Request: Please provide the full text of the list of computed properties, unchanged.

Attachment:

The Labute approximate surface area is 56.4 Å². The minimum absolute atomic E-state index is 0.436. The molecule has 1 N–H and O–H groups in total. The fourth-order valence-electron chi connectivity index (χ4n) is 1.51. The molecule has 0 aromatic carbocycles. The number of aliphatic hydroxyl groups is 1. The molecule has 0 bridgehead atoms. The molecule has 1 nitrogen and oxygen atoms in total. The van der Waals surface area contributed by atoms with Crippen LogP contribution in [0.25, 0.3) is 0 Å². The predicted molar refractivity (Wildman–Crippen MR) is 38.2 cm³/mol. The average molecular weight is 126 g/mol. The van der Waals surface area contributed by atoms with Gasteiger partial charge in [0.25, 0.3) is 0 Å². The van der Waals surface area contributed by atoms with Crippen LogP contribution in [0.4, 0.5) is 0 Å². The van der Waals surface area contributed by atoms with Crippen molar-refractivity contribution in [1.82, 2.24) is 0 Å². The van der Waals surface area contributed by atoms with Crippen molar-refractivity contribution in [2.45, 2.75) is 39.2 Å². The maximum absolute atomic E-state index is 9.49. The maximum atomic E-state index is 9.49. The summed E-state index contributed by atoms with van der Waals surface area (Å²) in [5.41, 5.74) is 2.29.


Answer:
The Labute approximate surface area is 56.4 Å². The minimum absolute atomic E-state index is 0.436. The molecule has 1 N–H and O–H groups in total. The fourth-order valence-electron chi connectivity index (χ4n) is 1.51. The molecule has 0 aromatic carbocycles. The number of aliphatic hydroxyl groups is 1. The molecule has 0 bridgehead atoms. The molecule has 1 nitrogen and oxygen atoms in total. The van der Waals surface area contributed by atoms with Crippen LogP contribution in [0.25, 0.3) is 0 Å². The predicted molar refractivity (Wildman–Crippen MR) is 38.2 cm³/mol. The average molecular weight is 126 g/mol. The van der Waals surface area contributed by atoms with Gasteiger partial charge in [0.25, 0.3) is 0 Å². The van der Waals surface area contributed by atoms with Crippen LogP contribution in [0.4, 0.5) is 0 Å². The van der Waals surface area contributed by atoms with Crippen molar-refractivity contribution in [1.82, 2.24) is 0 Å². The van der Waals surface area contributed by atoms with Crippen molar-refractivity contribution in [2.45, 2.75) is 39.2 Å². The maximum absolute atomic E-state index is 9.49. The maximum atomic E-state index is 9.49. The summed E-state index contributed by atoms with van der Waals surface area (Å²) in [5.41, 5.74) is 2.29.